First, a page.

Presenter Information

Jake McGrath, University of Wyoming

Department

Department of Neuroscience

First Advisor

Dr. Jonathan Prather

Description

Learned forms of vocal communication, such as human speech and birdsong, rely on auditory experience for their acquisition, refinement and maintenance. This dependence is most evide nt when sensory feedback is lost, as both speech and song rapidly deteriorate following deafening. Notably, the Bengalese finches studied here are the most dependent on auditory feedback of any songbird studied to date. We altered the feedback experience d during singing by changing the composition of the atmosphere in which birds sang. Previous studies indicated that replacing air with a helium/oxygen mixture elevated the pitch of auditory feedback, and changes in pitch were associated with altered seque nces of song notes. In contrast, our preliminary data reveal that birds can compensate for induced elevations in pitch and those compensations are associated with no change in vocal sequence. Ongoing studies will test the effect of artificially lowering the pitch of auditory feedback to test whether errors are permissive, such that similar changes occur regardless of the error, or are instructive, such that specific changes occur in each altered condition. Our findings are consistent with recent demonstr ations of compensatory ability in other facets of Bengalese finch song, suggesting that compensation may be a strategy to counteract perturbations in auditory feedback such that normal behavior is preserved.

Comments

Oral Presentation, INBRE

Share

COinS
 

Role of Auditory Feedback in the Bengalese Finch Animal Model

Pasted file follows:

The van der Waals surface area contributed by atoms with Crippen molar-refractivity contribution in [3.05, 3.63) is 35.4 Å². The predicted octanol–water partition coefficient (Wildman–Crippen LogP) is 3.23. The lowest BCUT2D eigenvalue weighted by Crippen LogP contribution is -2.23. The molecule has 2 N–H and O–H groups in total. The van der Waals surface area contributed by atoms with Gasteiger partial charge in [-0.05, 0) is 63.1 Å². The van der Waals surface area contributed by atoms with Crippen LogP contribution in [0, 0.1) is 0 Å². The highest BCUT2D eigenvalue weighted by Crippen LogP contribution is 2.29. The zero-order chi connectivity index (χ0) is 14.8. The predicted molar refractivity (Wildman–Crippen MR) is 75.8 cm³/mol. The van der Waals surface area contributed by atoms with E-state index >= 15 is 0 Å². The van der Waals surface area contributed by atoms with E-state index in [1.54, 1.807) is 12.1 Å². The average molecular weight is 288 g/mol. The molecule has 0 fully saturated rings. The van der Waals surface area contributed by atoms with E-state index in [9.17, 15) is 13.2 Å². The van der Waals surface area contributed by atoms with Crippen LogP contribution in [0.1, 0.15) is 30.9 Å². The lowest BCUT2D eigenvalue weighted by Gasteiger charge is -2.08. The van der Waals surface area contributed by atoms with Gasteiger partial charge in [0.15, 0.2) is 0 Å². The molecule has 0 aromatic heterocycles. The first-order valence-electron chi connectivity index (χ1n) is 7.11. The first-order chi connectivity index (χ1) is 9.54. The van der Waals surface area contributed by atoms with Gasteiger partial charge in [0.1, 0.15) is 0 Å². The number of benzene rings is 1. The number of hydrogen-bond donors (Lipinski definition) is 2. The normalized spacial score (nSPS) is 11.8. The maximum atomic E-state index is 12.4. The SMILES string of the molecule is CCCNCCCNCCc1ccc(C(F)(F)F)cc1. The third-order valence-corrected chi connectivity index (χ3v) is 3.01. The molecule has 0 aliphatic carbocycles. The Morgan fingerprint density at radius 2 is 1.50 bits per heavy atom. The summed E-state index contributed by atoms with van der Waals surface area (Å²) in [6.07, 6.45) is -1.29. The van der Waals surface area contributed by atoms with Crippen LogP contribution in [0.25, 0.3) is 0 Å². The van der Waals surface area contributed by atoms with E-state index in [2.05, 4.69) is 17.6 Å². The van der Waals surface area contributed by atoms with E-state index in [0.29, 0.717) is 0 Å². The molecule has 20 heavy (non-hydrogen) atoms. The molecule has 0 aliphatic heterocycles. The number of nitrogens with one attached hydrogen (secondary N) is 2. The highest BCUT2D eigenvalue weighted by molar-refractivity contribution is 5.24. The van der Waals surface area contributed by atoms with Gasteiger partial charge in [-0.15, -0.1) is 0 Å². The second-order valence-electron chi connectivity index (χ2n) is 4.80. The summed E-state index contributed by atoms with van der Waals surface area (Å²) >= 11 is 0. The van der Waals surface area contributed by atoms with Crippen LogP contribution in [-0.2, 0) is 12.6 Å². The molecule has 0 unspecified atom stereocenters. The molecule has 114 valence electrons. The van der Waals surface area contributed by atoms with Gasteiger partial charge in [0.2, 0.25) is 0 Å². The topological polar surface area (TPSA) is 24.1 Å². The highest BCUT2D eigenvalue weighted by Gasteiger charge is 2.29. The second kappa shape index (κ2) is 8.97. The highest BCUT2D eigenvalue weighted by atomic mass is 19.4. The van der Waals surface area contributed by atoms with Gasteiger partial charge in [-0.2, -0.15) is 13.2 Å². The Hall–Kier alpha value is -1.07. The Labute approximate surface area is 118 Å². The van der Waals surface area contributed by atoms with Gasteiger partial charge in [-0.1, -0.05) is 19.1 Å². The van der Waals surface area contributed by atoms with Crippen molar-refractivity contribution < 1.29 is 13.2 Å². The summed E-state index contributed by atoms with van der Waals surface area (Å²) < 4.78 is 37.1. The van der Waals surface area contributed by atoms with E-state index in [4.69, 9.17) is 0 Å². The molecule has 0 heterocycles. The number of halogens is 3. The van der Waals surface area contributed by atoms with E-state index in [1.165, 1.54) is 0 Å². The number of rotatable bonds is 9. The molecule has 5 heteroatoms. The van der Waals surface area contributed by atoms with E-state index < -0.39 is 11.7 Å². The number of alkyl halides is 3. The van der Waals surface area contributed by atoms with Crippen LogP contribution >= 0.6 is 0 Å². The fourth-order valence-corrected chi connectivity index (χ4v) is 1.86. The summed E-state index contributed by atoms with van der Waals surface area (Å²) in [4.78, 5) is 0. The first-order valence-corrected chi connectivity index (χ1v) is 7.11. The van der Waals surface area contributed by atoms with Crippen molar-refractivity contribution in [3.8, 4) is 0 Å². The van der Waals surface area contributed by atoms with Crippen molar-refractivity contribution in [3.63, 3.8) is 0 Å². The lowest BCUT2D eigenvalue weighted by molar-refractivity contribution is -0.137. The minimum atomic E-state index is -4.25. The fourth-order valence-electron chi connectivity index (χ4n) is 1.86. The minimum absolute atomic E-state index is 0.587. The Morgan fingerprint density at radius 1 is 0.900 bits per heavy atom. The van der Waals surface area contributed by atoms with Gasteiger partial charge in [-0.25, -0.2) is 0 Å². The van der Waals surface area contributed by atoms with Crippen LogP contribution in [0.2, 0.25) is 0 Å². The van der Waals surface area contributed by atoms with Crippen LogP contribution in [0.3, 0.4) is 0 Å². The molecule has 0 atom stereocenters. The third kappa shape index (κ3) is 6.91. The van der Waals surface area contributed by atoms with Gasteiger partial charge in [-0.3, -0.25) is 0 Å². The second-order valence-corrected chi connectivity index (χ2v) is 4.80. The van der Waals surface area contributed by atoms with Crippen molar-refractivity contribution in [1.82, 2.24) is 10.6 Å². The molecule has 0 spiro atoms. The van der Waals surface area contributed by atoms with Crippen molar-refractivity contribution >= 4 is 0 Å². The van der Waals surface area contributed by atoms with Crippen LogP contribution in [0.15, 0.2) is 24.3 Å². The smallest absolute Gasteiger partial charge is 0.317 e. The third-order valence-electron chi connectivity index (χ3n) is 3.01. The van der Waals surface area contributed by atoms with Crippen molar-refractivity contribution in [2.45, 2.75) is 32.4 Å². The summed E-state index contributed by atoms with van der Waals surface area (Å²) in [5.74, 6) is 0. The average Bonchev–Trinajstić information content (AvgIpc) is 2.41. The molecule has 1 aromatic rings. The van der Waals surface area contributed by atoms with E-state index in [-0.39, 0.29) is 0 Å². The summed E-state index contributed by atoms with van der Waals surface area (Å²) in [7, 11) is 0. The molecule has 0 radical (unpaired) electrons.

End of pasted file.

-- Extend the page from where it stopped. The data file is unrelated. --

Learned forms of vocal communication, such as human speech and birdsong, rely on auditory experience for their acquisition, refinement and maintenance. This dependence is most evide nt when sensory feedback is lost, as both speech and song rapidly deteriorate following deafening. Notably, the Bengalese finches studied here are the most dependent on auditory feedback of any songbird studied to date. We altered the feedback experience d during singing by changing the composition of the atmosphere in which birds sang. Previous studies indicated that replacing air with a helium/oxygen mixture elevated the pitch of auditory feedback, and changes in pitch were associated with altered seque nces of song notes. In contrast, our preliminary data reveal that birds can compensate for induced elevations in pitch and those compensations are associated with no change in vocal sequence. Ongoing studies will test the effect of artificially lowering the pitch of auditory feedback to test whether errors are permissive, such that similar changes occur regardless of the error, or are instructive, such that specific changes occur in each altered condition. Our findings are consistent with recent demonstr ations of compensatory ability in other facets of Bengalese finch song, suggesting that compensation may be a strategy to counteract perturbations in auditory feedback such that normal behavior is preserved.